Readers, I’ll be writing extensively about cabernet sauvignon wines from California throughout the next month, including a major post on classically proportioned wines from some old-line wineries; debut wines that I thought should be embraced or avoided; and caberets from a series of younger producers.

We start today with two wines from a small producer in the Red Hills district of Lake County, the county just north of Napa. Red Hills was approved as an AVA (American Viticultural Area) in September 2004. Lying at the foot of Mt. Konocti and along the southwest shore of Clear Lake, Red Hills is an appellation encompassed within the Clear Lake AVA.

Snows Lake Vineyard offers two wines, called, appropriately, One and Two.
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The Snows Lake One 2005, Red Hills, Lake County, is 100 percent cabernet sauvignon. It ages 21 months in French oak, 64 percent new barrels. The bouquet offers an immediate burst of slate, lead pencil, cedar and tobacco leaf, smoky and toasty oak and hints of intense and concentrated black currants and black raspberries; given a few moments, the nose draws up touches of leafy, dried herbs, brambles and underbrush. All of these elements testify to the wine’s structural integrity and tannic power. In the mouth, though, Snows Lake One 2005 feels sleek and elegant; it’s packed with spice and black fruit flavors but it’s neither fleshy nor over-ripe. The wine gains depth and dimension in the glass, darkening, as it were, as more mineral, tannin and oaken qualities make themselves known. The finish concludes with another burst of spice and a wild high-note of foxy plums. This would be great with a crusty rib-eye steak just off the grill, but will drink best from 2010 or ’11 through 2015 or ’16. Excellent. About $45.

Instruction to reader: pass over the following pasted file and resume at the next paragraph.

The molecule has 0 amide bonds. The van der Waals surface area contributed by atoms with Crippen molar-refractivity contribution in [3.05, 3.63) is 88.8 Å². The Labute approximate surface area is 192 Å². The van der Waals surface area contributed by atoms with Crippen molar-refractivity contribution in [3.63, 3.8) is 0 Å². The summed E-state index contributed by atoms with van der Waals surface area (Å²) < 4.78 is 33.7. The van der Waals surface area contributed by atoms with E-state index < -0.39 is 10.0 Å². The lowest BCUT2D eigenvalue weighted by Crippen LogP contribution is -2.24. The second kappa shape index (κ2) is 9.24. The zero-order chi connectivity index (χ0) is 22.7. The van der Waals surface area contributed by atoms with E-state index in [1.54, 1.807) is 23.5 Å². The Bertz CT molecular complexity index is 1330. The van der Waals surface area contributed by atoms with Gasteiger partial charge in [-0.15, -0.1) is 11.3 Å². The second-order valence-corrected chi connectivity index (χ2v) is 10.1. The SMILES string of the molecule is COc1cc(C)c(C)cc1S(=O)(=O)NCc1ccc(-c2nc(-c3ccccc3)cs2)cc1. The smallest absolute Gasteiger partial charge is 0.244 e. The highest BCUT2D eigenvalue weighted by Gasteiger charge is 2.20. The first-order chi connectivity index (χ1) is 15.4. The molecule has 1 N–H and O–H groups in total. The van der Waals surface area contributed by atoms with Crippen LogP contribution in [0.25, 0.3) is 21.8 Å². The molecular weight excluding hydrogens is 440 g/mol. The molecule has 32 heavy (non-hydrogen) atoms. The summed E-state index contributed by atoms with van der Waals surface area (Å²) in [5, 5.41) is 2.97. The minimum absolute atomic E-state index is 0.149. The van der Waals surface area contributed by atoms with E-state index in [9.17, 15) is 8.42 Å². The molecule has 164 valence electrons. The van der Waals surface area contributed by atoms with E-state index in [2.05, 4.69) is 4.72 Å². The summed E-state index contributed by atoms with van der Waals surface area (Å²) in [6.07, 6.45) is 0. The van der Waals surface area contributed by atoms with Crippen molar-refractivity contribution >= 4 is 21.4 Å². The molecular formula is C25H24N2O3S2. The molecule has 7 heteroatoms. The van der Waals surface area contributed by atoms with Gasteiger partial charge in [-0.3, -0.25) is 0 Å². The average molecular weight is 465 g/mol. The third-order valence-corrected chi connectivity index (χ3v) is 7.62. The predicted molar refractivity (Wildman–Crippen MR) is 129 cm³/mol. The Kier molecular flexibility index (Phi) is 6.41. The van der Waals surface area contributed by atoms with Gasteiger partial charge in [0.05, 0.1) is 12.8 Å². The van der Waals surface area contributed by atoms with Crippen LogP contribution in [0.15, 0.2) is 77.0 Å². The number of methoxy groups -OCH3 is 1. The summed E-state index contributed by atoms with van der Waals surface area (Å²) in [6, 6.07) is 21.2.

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Snows Lake Two 2005, Red hills, Lake County, is a blend of 72 percent cabernet sauvignon and 28 percent cabernet franc. The oak treatment is slightly different; the same 21 months aging in French oak, but 46 percent new barrels. The alcohol level is slightly lower, Two having 14.2 percent and One measuring 14.5 percent, which seems to be the standard nowadays. The cabernet franc lends Two a bit of a darker color and perhaps its sense of being a little denser; certainly the cabernet franc also contributes to the wine’s intensity of licorice and lavender, its touch of astringency balanced by a cleansing element of blueberry tart. Two is compelling in its vibrancy and resonance and the concentrated of its spicy black fruit flavors, but the tannins are rigorous, and they seem to grow more powerful, and the mineral quality grows more forceful, as the minutes pass. Tasted side by side, these cousins reveal, as they should, similarities of place and grape variety as well as the divergences that derive from different intent and treatment. Give Two a little more time, say 2011 or ’12 through 2016 to ’18. Excellent. About $45.
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